In addition, to address many challenges of ‘Green Aviation,’ nearly a decade ago NASA launched an initiative called the ‘Environmentally Responsible Aviation (ERA).’ In this initiative, Blended-Wing-Body (BWB) aircraft and other X-planes are being considered for a long-haul transport aircraft. BWB provides many aerodynamic advantages; however it presents structural challenges due to the noncircular cross section of the center part of its fuselage. Although significantly lighter than the conventional aluminum structures, even the most efficient composite primary structures used in today’s state-of-the-art aircraft are not adequate to overcome the weight and cost penalties introduced by the highly contoured airframe of the BWB. To address these issues, scientists at NASA and the Boeing Company are working together to develop a new structural concept called the pultruded rod stitched efficient unitized structure (PRSEUS). This concept is being analytically and experimentally evaluated using a building block approach that assesses the fundamental structural responses in representative loading environments of BWB. This presentation will also review the current status of PRSEUS.
Furthermore, 3-D printing and additive manufacturing are emerging as very promising techniques for fabrication of composite parts. This review will also address the state of the art of these technologies as they relate to the fabrication of some complex aircraft parts.  

 

Prof. Yonggang Zhu
Harbin Institute of Technology - Shenzhen, China

Speech Title: TBA...

Professor Yonggang Zhu is currently a Professor and director of Center for Microflows and Nanoflows at Harbin Institute of Technology, ShenZhen, China, and Joint Professor at School of Science, RMIT University, Australia. Prior to this, he held the positions of Senior Principal Research Scientist and Research Team Leader for the Microfluidics and Fluid Dynamics Team in CSIRO Australia, Senior Technology Fellow at Melbourne Centre for Nanofabrication. His current research interests include micro- and nanoscale thermal & fluid flows, lab on a chip devices, microtheraml systems, multiphase flows and micro-sensors. He has led many research and development projects in developing advanced technologies for chemical and biological sensing, new materials development, thermal management systems and industry applications. Prof. Zhu has published over 200 papers including book chapters, journal articles, conference papers and technical reports. He is the winner of 2012 Australian Museum Eureka Science Prize for Outstanding Science in Support of Defence or National Security.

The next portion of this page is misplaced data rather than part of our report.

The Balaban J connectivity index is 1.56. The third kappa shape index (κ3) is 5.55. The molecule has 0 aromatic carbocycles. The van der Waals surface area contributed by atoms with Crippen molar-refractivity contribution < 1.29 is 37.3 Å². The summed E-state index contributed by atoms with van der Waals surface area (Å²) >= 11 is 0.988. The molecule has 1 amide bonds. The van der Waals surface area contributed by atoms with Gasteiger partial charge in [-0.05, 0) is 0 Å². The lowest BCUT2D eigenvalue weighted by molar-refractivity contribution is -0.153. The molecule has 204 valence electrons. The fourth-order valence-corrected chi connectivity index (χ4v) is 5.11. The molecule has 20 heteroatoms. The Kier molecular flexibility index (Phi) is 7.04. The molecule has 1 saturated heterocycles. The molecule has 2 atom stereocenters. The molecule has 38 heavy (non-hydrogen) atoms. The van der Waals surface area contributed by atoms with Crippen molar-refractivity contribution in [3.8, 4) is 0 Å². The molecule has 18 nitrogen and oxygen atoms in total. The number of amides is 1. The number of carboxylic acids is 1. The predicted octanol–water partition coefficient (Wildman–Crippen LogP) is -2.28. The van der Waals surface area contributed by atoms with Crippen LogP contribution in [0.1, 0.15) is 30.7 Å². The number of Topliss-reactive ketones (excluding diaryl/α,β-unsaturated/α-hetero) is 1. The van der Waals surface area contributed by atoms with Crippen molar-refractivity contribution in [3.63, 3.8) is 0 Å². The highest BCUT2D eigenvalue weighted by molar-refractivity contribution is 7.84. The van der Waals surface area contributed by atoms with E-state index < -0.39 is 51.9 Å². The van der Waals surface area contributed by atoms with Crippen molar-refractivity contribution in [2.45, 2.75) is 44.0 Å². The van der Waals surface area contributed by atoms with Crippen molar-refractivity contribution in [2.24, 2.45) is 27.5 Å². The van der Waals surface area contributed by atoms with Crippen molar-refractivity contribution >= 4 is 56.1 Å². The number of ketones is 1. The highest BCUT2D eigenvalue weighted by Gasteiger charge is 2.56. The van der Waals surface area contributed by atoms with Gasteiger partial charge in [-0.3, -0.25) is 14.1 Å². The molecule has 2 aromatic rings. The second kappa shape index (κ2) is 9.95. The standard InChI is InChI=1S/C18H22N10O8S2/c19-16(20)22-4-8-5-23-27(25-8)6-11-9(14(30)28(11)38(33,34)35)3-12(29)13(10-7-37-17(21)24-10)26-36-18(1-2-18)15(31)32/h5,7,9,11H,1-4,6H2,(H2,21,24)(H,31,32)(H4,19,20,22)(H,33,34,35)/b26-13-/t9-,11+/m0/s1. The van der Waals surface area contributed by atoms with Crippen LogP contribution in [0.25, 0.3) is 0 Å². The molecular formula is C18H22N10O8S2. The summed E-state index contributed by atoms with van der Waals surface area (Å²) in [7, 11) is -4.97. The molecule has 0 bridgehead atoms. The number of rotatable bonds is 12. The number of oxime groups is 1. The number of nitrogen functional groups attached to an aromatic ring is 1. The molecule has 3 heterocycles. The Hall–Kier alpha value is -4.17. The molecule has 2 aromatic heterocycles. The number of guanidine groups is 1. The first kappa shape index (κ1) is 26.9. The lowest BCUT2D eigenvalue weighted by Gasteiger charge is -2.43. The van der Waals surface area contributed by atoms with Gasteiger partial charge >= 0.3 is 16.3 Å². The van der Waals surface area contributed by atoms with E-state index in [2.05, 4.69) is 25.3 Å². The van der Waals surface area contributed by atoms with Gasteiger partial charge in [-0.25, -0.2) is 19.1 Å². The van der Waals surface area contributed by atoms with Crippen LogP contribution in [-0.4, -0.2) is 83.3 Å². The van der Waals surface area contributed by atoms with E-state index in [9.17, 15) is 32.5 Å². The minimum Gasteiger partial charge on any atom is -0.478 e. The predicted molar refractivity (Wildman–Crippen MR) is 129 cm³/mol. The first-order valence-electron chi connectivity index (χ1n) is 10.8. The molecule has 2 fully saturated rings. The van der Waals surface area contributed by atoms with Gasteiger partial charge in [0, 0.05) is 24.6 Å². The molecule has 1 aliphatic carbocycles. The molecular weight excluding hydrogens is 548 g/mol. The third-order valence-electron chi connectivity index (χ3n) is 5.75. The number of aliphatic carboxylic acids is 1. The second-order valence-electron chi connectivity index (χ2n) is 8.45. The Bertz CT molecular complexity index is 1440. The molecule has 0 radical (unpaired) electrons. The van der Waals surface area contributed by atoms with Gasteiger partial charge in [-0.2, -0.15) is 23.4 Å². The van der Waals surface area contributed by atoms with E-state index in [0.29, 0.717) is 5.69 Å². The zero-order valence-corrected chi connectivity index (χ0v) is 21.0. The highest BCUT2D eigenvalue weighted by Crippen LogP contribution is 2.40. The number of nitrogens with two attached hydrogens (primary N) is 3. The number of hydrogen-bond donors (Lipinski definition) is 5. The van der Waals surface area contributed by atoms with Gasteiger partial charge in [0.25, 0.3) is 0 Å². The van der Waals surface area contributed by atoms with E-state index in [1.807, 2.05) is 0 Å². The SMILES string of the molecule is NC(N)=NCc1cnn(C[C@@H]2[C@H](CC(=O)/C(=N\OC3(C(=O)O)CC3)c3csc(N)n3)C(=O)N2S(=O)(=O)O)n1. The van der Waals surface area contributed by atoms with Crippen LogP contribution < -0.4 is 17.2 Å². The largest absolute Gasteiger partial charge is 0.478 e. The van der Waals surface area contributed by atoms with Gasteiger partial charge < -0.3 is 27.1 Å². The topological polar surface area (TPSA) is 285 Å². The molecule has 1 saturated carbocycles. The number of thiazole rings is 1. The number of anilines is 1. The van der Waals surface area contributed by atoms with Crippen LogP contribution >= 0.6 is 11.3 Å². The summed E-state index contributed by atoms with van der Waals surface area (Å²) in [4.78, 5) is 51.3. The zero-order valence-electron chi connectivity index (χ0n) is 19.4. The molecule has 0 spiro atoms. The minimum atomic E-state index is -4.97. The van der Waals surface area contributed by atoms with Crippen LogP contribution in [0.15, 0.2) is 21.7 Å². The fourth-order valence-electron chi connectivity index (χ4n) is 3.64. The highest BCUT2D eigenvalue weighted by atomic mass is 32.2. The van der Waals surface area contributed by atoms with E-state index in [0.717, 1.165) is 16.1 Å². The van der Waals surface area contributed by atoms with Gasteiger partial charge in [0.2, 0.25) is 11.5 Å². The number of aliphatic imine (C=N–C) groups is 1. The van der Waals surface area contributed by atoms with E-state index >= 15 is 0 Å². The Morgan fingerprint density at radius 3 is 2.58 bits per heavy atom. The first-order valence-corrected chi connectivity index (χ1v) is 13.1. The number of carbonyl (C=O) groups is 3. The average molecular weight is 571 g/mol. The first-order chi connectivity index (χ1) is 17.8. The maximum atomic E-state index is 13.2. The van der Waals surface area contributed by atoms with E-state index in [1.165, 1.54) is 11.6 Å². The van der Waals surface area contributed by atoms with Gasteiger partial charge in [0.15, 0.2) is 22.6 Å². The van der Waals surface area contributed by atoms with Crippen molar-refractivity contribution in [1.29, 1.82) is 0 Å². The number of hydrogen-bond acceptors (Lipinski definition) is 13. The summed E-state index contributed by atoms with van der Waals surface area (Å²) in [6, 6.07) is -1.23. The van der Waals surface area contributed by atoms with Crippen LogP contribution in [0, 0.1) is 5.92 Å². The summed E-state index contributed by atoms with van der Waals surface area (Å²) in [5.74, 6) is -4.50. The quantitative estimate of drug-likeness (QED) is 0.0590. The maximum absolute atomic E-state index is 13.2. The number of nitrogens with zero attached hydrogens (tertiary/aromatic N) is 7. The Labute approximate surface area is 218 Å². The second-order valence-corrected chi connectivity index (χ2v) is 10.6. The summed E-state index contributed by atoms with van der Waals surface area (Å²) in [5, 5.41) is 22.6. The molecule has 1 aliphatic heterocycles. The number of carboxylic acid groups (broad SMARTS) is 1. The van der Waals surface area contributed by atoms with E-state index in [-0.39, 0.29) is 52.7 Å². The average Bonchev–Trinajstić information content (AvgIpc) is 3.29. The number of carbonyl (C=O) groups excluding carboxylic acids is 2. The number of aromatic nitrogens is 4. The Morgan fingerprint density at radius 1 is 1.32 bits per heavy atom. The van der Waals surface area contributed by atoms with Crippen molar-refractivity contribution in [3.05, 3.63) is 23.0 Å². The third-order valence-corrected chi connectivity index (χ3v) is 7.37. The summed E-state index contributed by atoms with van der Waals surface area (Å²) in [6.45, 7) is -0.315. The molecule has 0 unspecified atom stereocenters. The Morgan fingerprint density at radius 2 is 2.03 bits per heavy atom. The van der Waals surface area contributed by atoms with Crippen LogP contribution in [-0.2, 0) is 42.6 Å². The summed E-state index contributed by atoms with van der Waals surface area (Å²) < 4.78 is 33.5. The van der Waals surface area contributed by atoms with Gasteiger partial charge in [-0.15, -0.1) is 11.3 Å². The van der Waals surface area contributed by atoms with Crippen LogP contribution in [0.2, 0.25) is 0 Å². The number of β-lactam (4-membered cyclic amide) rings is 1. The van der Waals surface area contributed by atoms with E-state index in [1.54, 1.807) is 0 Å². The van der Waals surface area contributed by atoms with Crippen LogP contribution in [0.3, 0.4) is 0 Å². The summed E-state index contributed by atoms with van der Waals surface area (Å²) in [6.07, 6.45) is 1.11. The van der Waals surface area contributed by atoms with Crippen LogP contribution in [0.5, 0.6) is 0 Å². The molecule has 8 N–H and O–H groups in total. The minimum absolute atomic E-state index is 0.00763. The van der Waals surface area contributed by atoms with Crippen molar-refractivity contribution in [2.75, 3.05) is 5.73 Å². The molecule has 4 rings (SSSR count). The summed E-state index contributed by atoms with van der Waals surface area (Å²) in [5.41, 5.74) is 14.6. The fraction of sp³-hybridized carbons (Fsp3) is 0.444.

Prof. Sreeramamurthy Ankem
University of Maryland, USA

Speech Title: Recent Advances on the Deformation Behavior of Two-Phase α+β Titanium Alloys

Dr. Sreeramamurthy Ankem is a professor at the University of Maryland, College Park, USA. His research interests include: Physical and mechanical behavior of structural materials including titanium alloys and stainless steels, modeling microstructure evolution in multiphase systems, finite element modeling (FEM) of deformation and damping behavior of composite materials, and biomedical implants. He has over 95 publications in these areas. Prof. Ankem has received many awards and he is a Fellow of the professional society ASM International (FASM).

Abstract: Two-phase materials, such as α+β Titanium (Ti) alloys, are technologically important. A number of factors can affect deformation behavior, including the interaction stresses between phases, the crystallographic relationships between phases, and the morphology. As a result, the deformation mechanisms of two-phase alloys may be different from the individual single-phase materials. For example, twinning may not occur in a single phase material if the grain size is very small but twinning can occur in a very fine grained alloy if the second phase present contributes to the interfacial stresses due to elastic interactions. Interaction stresses can result from the difference in the elastic properties of the two phases. In particular, these elastic interaction stresses can be quantified by the finite element method (FEM). In this presentation recent developments regarding two-phase deformation mechanisms will be reviewed and the ramifications on mechanical behavior in regard to two-phase Ti alloys in particular and on two-phase metallic materials in general will be outlined. 

 

Prof. Guang Xu